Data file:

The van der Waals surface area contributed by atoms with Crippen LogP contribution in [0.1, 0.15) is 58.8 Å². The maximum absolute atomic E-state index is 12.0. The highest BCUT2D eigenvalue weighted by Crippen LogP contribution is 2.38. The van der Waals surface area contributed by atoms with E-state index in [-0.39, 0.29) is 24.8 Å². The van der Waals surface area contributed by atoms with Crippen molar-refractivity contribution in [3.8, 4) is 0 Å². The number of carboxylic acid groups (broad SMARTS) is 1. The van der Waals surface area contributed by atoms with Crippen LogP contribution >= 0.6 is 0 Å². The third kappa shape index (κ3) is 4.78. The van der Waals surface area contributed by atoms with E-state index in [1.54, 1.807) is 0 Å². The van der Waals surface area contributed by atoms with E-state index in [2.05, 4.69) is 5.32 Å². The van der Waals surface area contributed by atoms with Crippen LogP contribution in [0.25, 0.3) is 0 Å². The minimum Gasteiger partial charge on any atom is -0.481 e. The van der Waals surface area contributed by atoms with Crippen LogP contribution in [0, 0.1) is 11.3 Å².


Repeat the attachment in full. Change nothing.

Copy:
The van der Waals surface area contributed by atoms with Crippen LogP contribution in [0.1, 0.15) is 58.8 Å². The maximum absolute atomic E-state index is 12.0. The highest BCUT2D eigenvalue weighted by Crippen LogP contribution is 2.38. The van der Waals surface area contributed by atoms with E-state index in [-0.39, 0.29) is 24.8 Å². The van der Waals surface area contributed by atoms with Crippen molar-refractivity contribution in [3.8, 4) is 0 Å². The number of carboxylic acid groups (broad SMARTS) is 1. The van der Waals surface area contributed by atoms with Crippen LogP contribution >= 0.6 is 0 Å². The third kappa shape index (κ3) is 4.78. The van der Waals surface area contributed by atoms with E-state index in [1.54, 1.807) is 0 Å². The van der Waals surface area contributed by atoms with E-state index in [2.05, 4.69) is 5.32 Å². The van der Waals surface area contributed by atoms with Crippen LogP contribution in [0.25, 0.3) is 0 Å². The minimum Gasteiger partial charge on any atom is -0.481 e. The van der Waals surface area contributed by atoms with Crippen LogP contribution in [0, 0.1) is 11.3 Å².